- Nurses changed professions or left their employers more frequently from March 2021 to March 2022, according to research from Epic analyzing turnover.
- The median length of time that nurses worked for their organizations dropped across the U.S. during that period, with the biggest declines occurring in the West, the study found.
- Shifts covered by “new nurses” — defined as those who started working for an organization within the last 30 days — rose in all regions, while the number of 12-hour shifts filled climbed 55.5%, it added.
Epic’s study, which pulled data from more than 26 million 12-hour nursing shifts across 189 healthcare organizations, found that nurse job shuffling picked up speed just over a year ago. The findings paint a clearer picture of nurse staffing and turnover challenges that hospitals have faced over the past year.
From March 2021 to March 2022, median nursing tenure fell 19.5% across the U.S., with the median length of time nurses worked at their organizations dropping from 3.4 years to 2.78 years. A March survey from staffing firm Incredible Health found that a third of nurses plan to leave their current jobs by the end of this year.
Results varied geographically, with median tenure falling 32.2% in the West, 17.7% in the Northeast, 16.4% in the Midwest and 11.3% in the South.
It's unclear exactly why results varied in different regions, though variations may stem from factors like nurse mobility and the number of employers and job opportunities available in certain areas, according to Johnston Thayer, one of the study’s authors and director of clinical informatics at Epic.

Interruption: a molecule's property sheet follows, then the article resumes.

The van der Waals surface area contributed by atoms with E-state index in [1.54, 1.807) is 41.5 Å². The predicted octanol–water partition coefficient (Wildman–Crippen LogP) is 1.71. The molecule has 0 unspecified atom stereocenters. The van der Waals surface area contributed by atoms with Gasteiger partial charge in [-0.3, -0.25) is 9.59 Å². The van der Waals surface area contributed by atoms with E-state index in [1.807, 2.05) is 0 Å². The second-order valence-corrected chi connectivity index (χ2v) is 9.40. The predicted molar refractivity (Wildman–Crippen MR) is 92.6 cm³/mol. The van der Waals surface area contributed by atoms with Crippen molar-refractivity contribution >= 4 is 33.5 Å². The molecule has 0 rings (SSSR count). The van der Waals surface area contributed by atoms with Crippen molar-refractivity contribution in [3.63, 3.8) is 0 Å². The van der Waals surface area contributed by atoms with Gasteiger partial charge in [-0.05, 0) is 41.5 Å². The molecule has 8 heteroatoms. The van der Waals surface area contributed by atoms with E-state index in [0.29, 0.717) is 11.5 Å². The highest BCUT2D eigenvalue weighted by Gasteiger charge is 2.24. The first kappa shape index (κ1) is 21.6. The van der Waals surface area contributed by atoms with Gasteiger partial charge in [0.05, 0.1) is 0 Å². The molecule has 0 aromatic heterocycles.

The percentage of shifts covered by nurses new to an organization rose across the U.S. during that period, with the largest gains recorded in the South and West.
Another turnover indicator also analyzed was the number of shifts covered by nurses new to organizations. New nurses were recent graduates, experienced nurses taking roles with new organizations or travelers, Thayer said.
Nurses with less than one year of tenure at an organization filled the greatest number of shifts, with the biggest increases recorded again in the South and West.
Occupational burnout exacerbated by the pandemic is a main driver of today’s turnover challenges facing health systems, according to a May 23 warning from U.S. Surgeon General Vivek Murthy. Nurses
As more nurses start working for new employers, “ensuring that there are robust programs for getting nurses up to speed on all of those differences at each organization is very important,” Thayer said.
“There's no doubt that there are going to be new nurses working at organizations, and they need proper processes in place to help them catch up to speed and get ready for their work,” he added.